More Spanish Verb Tenses

Imperfect (el imperfecto)

The imperfect tense combines a past tense action with a continuous quality. It is used to talk about habitual actions, times and dates and age as well as to describe feelings, emotions and surroundings in the past. This verb tense does not exist in English and thus, is often confused with the preterite tense and vice versa. It can most easily be translated to “was + doing something” or “used to + do something” in English. The good news is, though, that the imperfect tense is one of the few tenses with no irregular verbs!

verb tenses verb tenses

JUGAR (to play)



I was playing/used to play



we were playing/used to play


you were playing/used to play



you were playing/used to play (plural/Spain)



he/she was playing/used to play



they/you were playing/used to play (plural)

DORMIR (to sleep)



I was sleeping/used to sleep



we were sleeping/used to sleep


you were sleeping/used to sleep



you were sleeping/used to sleep (plural, Spain)



he/she was sleeping/used to sleep



they/you were sleeping/used to sleep (plural)

*-er verbs are conjugated the same in the imperfect tense

Conditional (el condicional)

The conditional is a common tense used, 1.) when talking about future time in the past, 2.) to increase the politeness of a request and, 3.) when using “if clauses” with the subjunctive.

Conditional Perfect (el condicional compuesto)

The Conditional Perfect is most commonly used when talking about hypothetical or unreal situations in the past. For example: I would have gone to the party. → Yo habría ido a la fiesta.

Past Perfect (el pluscuamperfecto)

The Past Perfect is used to indicate an action in the past that occurred before another action. This is a commonly spoken tense, especially when describing a story in the past. For example: I had already left when you arrived. → Ya me había ido cuando llegaste.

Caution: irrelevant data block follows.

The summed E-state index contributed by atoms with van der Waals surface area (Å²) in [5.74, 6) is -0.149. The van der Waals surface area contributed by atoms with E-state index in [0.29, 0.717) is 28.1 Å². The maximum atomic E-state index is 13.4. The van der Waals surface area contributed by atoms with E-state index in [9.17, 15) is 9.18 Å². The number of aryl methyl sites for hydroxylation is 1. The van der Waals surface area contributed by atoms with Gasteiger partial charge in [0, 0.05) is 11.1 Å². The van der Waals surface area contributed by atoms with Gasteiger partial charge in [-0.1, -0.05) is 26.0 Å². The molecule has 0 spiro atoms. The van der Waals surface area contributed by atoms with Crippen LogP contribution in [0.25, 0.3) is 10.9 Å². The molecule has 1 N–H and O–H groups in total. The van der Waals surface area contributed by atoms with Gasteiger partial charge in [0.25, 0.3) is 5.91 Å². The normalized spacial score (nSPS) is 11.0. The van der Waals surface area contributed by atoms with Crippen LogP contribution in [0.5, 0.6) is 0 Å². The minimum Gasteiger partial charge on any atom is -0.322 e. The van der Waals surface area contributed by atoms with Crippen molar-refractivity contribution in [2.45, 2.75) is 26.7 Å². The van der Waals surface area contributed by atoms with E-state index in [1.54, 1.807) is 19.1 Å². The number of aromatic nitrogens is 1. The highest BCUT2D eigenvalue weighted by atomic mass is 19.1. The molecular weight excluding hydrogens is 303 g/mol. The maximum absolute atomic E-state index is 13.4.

Preterite Perfect (el pretérito anterior)

The Preterite Perfect, like the Past Perfect, is also used to indicate an action in the past that occurred before another action. This tense is rarely spoken and mostly exists in written form.

Future Perfect (el futuro compuesto)

The Future Perfect is used to talk about things that will have happened in future after a different event occurs. For example: I will have finished my exam by 4:00 pm. → Ya habré terminado el examen a las 4:00.

Imperfect Progressive (el imperfecto progresivo)

The Imperfect Progressive is used to talk about something that you were doing in the past which is often times interrupted by the an action in the Preterite Tense. For example: I was taking a shower when you called. → Me estaba duchando cuando llamaste.

Past Progressive (el pasado progresivo)

The Past Progressive is similar to the Imperfect Progressive in that it refers to an action that you were doing in the past. However, it stresses that the action was completed when interrupted by the next action. For example: I saw him when we were driving. → Lo vi cuando estuvimos manejando.

Future Progressive (el futuro progresivo)

The Future Progressive is used to express that an action will be occurring in the future. For example: If you need anything, I will be working on the computer in the other room. → Si necesitas algo, estaré trabajando en la computadora en el otro salon.